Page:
By Kortney Sweeney
In elementary school I skipped my best friend’s birthday party because a lot of kids were going whom I didn’t know. I spent the first month of middle school eating lunch by myself in a secluded corner because I was too nervous to talk to anyone. Even now, my heart pounds and I have to mentally prepare myself anytime I’m asked to read in class. I avoid eye contact with strangers and sometimes even friends. When I drop something or accidentally trip in public, the shame that washes over me usually stays there all day. I lie awake at night scrutinizing every social interaction I have and criticize myself for all of my actions that I think went less than perfect.
I’ve always been like this. When I was younger, I assumed I would grow out of it one day, and in some ways I have, but my social anxiety still affects me every day. It’s a constant internal battle between wanting to conquer my fears and timidity, and feeling terrified that I will screw up somehow and be harshly judged by everyone. At times it’s even painful in a way, and I often become frustrated with my inability to get out of my comfort zone and live my life despite how much I scream at myself internally.
Social anxiety is normal, and in some scenarios it can be a positive thing. But severe social anxiety can cause a person to shy away from social interactions and miss out on opportunities for making friends, learning, finding new interests and talents and just living their life in general. It can make even the simplest of familiar social interactions seem completely uncomfortable. People with social anxiety disorder aren’t unsociable because they want to be; they’re unsociable because their extreme fear of messing up in front of people and making a fool of themselves keeps them from being outgoing.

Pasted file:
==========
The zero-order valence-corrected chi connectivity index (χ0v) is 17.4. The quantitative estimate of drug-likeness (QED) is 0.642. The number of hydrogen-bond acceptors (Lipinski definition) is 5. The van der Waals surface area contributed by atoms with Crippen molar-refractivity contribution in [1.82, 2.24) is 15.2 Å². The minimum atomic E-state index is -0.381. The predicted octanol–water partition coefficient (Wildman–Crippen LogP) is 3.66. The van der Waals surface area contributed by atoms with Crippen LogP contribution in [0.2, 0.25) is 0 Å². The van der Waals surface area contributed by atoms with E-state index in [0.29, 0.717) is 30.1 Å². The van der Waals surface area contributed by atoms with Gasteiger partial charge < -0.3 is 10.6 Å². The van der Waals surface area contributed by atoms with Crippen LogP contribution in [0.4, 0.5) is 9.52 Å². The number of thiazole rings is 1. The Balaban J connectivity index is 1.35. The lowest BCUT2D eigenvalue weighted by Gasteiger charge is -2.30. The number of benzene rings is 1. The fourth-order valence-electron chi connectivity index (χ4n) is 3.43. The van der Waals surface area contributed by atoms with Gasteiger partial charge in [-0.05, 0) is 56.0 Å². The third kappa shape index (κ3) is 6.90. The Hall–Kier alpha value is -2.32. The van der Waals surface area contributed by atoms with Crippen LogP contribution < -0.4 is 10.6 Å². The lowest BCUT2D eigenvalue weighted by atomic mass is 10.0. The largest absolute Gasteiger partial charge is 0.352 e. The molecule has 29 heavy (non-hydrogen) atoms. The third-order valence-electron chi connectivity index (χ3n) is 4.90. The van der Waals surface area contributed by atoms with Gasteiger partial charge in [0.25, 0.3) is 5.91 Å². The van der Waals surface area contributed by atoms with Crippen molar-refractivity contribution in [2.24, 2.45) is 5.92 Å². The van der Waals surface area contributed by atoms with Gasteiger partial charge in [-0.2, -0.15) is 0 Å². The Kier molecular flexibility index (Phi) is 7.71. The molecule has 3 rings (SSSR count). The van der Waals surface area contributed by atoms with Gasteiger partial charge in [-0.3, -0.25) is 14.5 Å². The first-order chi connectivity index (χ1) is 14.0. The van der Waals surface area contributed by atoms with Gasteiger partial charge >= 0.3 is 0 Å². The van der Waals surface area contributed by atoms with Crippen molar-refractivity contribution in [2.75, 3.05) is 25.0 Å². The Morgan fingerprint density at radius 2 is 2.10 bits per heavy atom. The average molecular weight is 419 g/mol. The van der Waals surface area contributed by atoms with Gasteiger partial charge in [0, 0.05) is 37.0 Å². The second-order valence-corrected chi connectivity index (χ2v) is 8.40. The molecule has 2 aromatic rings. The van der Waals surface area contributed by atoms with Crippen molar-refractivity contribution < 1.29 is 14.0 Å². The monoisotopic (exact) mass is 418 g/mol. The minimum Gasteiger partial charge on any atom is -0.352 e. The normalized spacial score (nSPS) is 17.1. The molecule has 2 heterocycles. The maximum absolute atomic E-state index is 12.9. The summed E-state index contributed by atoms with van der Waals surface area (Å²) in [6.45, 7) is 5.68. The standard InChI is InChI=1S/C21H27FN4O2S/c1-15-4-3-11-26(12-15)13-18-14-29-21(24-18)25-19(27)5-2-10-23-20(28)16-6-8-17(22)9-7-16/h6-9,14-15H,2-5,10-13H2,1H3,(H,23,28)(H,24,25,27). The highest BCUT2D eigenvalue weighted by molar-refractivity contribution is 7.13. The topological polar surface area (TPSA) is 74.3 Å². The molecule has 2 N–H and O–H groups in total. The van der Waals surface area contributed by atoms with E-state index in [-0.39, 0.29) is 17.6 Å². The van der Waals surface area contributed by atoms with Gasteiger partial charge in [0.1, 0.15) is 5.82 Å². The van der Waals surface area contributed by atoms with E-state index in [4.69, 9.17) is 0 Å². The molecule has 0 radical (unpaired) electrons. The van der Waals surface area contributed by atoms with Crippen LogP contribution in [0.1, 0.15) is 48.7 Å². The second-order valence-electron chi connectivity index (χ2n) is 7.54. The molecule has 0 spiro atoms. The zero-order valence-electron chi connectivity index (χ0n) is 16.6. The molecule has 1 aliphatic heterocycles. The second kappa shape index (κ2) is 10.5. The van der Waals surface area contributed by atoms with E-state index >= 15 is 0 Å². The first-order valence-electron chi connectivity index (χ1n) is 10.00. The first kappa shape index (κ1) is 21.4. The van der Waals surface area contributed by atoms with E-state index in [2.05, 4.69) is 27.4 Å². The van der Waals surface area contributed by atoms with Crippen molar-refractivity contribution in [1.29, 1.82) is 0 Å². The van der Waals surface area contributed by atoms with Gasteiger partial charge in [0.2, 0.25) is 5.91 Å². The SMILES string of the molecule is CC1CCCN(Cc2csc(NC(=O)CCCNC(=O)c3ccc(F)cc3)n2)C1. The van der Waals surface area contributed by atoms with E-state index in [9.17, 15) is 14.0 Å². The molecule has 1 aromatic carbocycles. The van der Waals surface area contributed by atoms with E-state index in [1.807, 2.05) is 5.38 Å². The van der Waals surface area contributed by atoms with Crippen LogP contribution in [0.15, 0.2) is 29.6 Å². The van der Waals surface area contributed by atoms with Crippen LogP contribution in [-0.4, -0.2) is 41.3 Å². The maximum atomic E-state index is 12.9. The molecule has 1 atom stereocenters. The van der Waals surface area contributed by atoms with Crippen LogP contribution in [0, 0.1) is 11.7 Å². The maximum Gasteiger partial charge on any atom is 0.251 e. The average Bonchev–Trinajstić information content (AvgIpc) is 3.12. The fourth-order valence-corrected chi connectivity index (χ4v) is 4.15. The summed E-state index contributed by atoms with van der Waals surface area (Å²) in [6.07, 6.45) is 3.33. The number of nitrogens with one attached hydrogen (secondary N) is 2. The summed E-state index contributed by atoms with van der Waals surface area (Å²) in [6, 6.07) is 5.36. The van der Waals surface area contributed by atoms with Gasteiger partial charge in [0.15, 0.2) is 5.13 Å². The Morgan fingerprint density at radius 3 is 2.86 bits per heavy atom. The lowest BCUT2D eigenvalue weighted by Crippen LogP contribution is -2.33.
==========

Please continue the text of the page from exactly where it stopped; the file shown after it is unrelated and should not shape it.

I wish I had some insightful, mind-blowing, cure-all advice to give, but I don’t. I’m still struggling with it myself. But over the years I’ve realized a thing or two that definitely helps me to think about whenever I’m in a social situation.
Nobody’s perfect. Everyone makes mistakes, and no one knows how to navigate every social situation flawlessly. Reminding myself of this helps me whenever I fumble my words or do something less than gracefully. I try to brush it off as best I can, even though I know I’ll be dissecting it afterwards.
Strangers on the street and around campus don’t know me. They don’t know who I am or know anything about my life. So if they are judging me for social blunders, they aren’t really judging me, just the person they think I am. For some reason this helps me.
I also try to learn from my embarrassing moments and social interactions. Obsessively reviewing my social situations has one benefit: It allows me to figure out how to avoid the same blunder in a similar scenario. Any small victory or avoided mistake in public feels like a huge accomplishment, and it’s this feeling that I hold onto whenever I feel myself shying away from social settings. I truly believe I’ve come so far, and I can’t wait to see the progress I’ll make in the future.